We're starting to think we should just leave him in bed and not make him use the toilet, just pee in his diapers. It's that bowel movement that has us worried.
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My mom is non-weight bearing and I use a gait belt to transfer her. She is only 110 lbs, however. Her doctor mentioned using a Hoyer lift to transfer, but those are quite large.
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KateH2 Nov 30, 2019
I think he (my uncle) was about 92 lbs. when he entered the hospital (he's a petite man but should weigh a bit more). I don't know what he is now, he was only there for two days.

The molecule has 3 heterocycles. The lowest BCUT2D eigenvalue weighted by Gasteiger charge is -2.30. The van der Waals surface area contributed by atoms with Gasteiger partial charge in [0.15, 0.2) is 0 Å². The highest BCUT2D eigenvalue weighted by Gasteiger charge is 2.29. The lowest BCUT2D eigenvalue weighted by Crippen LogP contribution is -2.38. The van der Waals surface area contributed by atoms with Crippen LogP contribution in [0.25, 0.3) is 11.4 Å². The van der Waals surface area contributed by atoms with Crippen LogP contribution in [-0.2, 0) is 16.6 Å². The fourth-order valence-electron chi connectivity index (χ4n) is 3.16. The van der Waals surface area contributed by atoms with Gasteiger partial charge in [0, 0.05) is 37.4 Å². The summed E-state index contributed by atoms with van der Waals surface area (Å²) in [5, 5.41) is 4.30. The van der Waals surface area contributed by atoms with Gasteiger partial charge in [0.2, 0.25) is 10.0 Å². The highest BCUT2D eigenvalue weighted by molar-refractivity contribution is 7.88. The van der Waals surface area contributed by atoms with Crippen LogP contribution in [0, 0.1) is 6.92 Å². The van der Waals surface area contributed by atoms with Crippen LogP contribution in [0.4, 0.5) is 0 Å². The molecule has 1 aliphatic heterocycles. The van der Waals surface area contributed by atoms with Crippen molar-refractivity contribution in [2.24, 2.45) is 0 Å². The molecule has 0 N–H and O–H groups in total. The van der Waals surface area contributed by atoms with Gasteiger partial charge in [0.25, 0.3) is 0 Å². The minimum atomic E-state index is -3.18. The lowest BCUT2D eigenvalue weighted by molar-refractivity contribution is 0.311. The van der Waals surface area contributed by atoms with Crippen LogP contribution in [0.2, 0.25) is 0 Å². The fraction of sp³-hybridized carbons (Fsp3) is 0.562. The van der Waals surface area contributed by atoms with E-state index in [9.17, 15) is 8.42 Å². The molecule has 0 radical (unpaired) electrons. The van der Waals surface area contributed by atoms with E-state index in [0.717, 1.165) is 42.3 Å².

I tried a transfer/gait belt (the simple kind with no handles) and while that was somewhat better on me, he still had weight on that one foot.

A simple transfer isn't too much problem. It's the transfer to the portable toilet and back that is the problem because his diaper needs to be pulled down/taken off. Should we not put him in a diaper? Just sit him on a bunch of pee pads in the recliner?

I still blame the hospital. They weren't supposed to have released him until we talked to PT. As it was, they told us so many contradictory things it was ridiculous.